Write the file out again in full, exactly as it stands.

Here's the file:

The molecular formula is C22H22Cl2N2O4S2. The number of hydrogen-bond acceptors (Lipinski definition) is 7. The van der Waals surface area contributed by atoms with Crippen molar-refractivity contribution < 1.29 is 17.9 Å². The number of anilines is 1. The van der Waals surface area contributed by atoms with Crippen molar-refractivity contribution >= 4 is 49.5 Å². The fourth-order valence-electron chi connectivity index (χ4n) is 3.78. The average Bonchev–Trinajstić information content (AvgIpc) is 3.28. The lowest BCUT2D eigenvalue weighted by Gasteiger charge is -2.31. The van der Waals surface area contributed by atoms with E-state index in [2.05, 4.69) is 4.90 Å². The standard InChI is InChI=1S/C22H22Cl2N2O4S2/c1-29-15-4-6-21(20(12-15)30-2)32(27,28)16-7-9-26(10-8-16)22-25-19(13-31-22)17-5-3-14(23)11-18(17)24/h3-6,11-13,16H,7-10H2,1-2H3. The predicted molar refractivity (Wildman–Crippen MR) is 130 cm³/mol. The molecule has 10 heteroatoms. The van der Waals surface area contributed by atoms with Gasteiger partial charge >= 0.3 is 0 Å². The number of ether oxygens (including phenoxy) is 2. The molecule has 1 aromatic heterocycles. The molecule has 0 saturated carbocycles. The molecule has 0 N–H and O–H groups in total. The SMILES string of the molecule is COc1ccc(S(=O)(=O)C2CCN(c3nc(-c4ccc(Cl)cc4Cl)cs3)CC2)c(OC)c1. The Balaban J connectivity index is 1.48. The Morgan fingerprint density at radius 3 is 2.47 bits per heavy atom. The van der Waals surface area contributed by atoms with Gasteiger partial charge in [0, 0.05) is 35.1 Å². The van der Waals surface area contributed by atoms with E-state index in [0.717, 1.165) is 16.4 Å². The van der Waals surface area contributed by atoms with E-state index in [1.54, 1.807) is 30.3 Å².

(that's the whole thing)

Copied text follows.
The molecular formula is C22H22Cl2N2O4S2. The number of hydrogen-bond acceptors (Lipinski definition) is 7. The van der Waals surface area contributed by atoms with Crippen molar-refractivity contribution < 1.29 is 17.9 Å². The number of anilines is 1. The van der Waals surface area contributed by atoms with Crippen molar-refractivity contribution >= 4 is 49.5 Å². The fourth-order valence-electron chi connectivity index (χ4n) is 3.78. The average Bonchev–Trinajstić information content (AvgIpc) is 3.28. The lowest BCUT2D eigenvalue weighted by Gasteiger charge is -2.31. The van der Waals surface area contributed by atoms with E-state index in [2.05, 4.69) is 4.90 Å². The standard InChI is InChI=1S/C22H22Cl2N2O4S2/c1-29-15-4-6-21(20(12-15)30-2)32(27,28)16-7-9-26(10-8-16)22-25-19(13-31-22)17-5-3-14(23)11-18(17)24/h3-6,11-13,16H,7-10H2,1-2H3. The predicted molar refractivity (Wildman–Crippen MR) is 130 cm³/mol. The molecule has 10 heteroatoms. The van der Waals surface area contributed by atoms with Gasteiger partial charge >= 0.3 is 0 Å². The number of ether oxygens (including phenoxy) is 2. The molecule has 1 aromatic heterocycles. The molecule has 0 saturated carbocycles. The molecule has 0 N–H and O–H groups in total. The SMILES string of the molecule is COc1ccc(S(=O)(=O)C2CCN(c3nc(-c4ccc(Cl)cc4Cl)cs3)CC2)c(OC)c1. The Balaban J connectivity index is 1.48. The Morgan fingerprint density at radius 3 is 2.47 bits per heavy atom. The van der Waals surface area contributed by atoms with Gasteiger partial charge in [0, 0.05) is 35.1 Å². The van der Waals surface area contributed by atoms with E-state index in [0.717, 1.165) is 16.4 Å². The van der Waals surface area contributed by atoms with E-state index in [1.54, 1.807) is 30.3 Å².